Terran had entered Columbia University’s graduate program as a bright, hopeful student with a cheerful attitude and a curious intellect. But life in the city, away from family and friends and immersed in such a busy, intense place, had been much harder than she’d imagined it would be. She’d begun to have panic attacks in crowds and on the subway, and crippling anxiety and depression during months when she needed to be actively involved in research. Eventually, she could barely leave her apartment.

Terran had begun drinking as a way to dampen the anxiety, to help her feel more social and less afraid. In the beginning, it had worked. No one seemed to notice or even to mind until Terran switched from a couple of glasses of wine at dinner to wine in a coffee mug at 7:00 a.m., her teeth stained perpetually purple from the merlot. It was a neighbor who introduced her to marijuana, a high that left her feeling three feet outside her body. Never being quite centered in her skin had the advantage of buffering her against the seizing worry—more general than specific, though no less toxic—that otherwise gripped her gut, at least until she sobered up. It wasn’t until Terran began sleeping through lectures and submitting research papers that were more expository than academic that anyone took notice.

Terran’s answer to this dilemma was symptomatic of the problem; she sought out illicit Adderall to help her stay awake and focus, and soon enough, found herself dependent. Adderall in the morning, pot and booze at night; her anxiety got worse and so did her substance use. Dropping out of school would have been unthinkable to the previous high school valedictorian with big dreams and a bigger work ethic, but Terran had been changed by addiction. Now she used in order not to care. She’d finally accepted her family’s offer of rehab because there was nowhere else for her; she couldn’t afford her apartment and no one would hire her in her state. She knew, too, that it was time to change. Maybe in treatment they could help her address the underlying depression and anxiety in ways that weren’t damaging to the rest of her life. But she worried about how things would be when she got out. She came from a family of big drinkers—it was part of their ethnic identity and their celebratory spirit—and her mother, who also suffered from generalized anxiety, had a medical marijuana prescription for leukemia. She’d be staying with them until she got on her feet.

How would things go for Terran in rehab, and important to her and her family, how would things go for her when she got out?

Importance of Family, Friends and Loved Ones in the Life of Recovering Addicts

Entering rehab is a major decision in the life of an addict and, hopefully, marks the beginning of a period of much needed change. It’s a place to learn about addiction, to examine yourself and your personal history and to better understand what people, places and things tend to trigger your addictive behaviors. Most importantly, rehab is a place where addicts begin to learn healthy coping mechanisms for stress so that when life gets sticky or overly-exciting, reaching for a numbing substance or behavior isn’t the only tool available.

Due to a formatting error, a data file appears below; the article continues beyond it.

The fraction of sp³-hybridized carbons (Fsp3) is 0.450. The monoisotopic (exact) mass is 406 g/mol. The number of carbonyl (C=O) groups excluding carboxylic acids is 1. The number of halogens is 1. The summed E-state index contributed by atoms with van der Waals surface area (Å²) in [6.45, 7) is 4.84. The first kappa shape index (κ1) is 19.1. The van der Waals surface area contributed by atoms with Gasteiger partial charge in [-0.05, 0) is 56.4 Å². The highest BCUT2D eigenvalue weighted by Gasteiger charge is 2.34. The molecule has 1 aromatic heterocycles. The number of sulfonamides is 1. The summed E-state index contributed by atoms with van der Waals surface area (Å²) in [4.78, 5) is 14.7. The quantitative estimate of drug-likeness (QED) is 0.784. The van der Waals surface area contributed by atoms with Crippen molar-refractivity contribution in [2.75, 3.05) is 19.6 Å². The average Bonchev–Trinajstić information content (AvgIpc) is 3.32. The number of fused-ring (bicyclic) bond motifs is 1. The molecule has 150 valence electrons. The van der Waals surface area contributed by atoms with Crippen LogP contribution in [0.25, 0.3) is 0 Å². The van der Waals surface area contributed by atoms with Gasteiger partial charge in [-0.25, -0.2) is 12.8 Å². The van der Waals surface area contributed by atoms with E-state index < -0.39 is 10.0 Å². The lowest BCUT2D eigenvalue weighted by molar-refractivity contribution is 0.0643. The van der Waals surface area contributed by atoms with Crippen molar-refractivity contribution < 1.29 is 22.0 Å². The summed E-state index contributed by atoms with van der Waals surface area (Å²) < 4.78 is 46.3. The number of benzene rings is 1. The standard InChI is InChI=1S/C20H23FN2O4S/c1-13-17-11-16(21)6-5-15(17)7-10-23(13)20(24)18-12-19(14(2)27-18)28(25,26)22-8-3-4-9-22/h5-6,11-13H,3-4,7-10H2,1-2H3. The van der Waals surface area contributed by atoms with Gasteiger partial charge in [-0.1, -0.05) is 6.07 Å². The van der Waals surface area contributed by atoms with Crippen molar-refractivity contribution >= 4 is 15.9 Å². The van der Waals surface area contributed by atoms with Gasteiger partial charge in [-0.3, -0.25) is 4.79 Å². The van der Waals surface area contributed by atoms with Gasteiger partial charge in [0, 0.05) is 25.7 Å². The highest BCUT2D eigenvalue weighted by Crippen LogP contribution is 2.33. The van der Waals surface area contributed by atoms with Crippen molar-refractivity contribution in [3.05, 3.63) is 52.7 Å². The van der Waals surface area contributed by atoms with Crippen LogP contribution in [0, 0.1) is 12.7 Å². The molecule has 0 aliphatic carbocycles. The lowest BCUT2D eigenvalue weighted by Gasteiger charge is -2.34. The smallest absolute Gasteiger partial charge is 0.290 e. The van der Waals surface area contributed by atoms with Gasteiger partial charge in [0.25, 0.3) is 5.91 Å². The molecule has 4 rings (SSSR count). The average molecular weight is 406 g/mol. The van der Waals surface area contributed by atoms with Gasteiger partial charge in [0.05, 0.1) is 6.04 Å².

Addiction recovery focuses on the importance of communication and honesty with self and others, so that healthy relationships and a positive sense of identity can begin to flourish. It’s up to the addict whether to take these important skills and apply them in life after rehab, building good habits in place of unhealthy ones. But families, friends and loved ones play a significant role, and greatly influence an addict’s success after rehab.

Tips for Helping Your Loved One After Rehab

  1. Choose to be a place of non-judgmental support. Judgment can feel like a weapon, and is unlikely to help addicts who feel abandoned to criticism. The opposite of judgment is not enabling; it is recognizing that addiction is a difficult mental health problem that can be overcome with treatment and support. Supporting the addict without supporting his or her addictive behaviors is an invaluable skill for loved ones to learn.
  2. Recognize that addiction is a family issue, not simply a personal problem. Addiction does not occur inside a vacuum. Problematic emotional histories help to create it, and once created, it adversely impacts the emotional health of any family. A commitment to wellness requires honesty and accountability on everyone’s part.
  3. Seek your own support, including personal therapy, peer-to-peer support and co-dependency support groups. You cannot give your loved one what you do not have. Seek support and healing for yourself so that you can recover from the tragedy of your loved one’s addiction, and so you can be an example of how to move forward.
  4. Take time out to focus on your own health, well-being and recovery. Dealing with a loved one’s addiction is not easy. You deserve to be healthy, too.
  5. Reach out to addiction counselors and/or clinicians to learn what you can. Seek up-to-date information about addiction and learn from your loved one’s clinicians what they advise about the period after your loved one comes home from rehab.
  6. Don’t use drugs or alcohol in the presence of your loved one. Keep a sober home, even if you do not have a problem with substances. Just after rehab is a vulnerable time in the life of an addict.

The period after rehab may be challenging for your family—addiction is never easy—but the good news is that you have begun. There are resources available online, if not in your area; take advantage of them. And don’t give up. This process may move forward and backward at times, but there is hope. Addiction can be overcome.


Choose a better life. Choose recovery.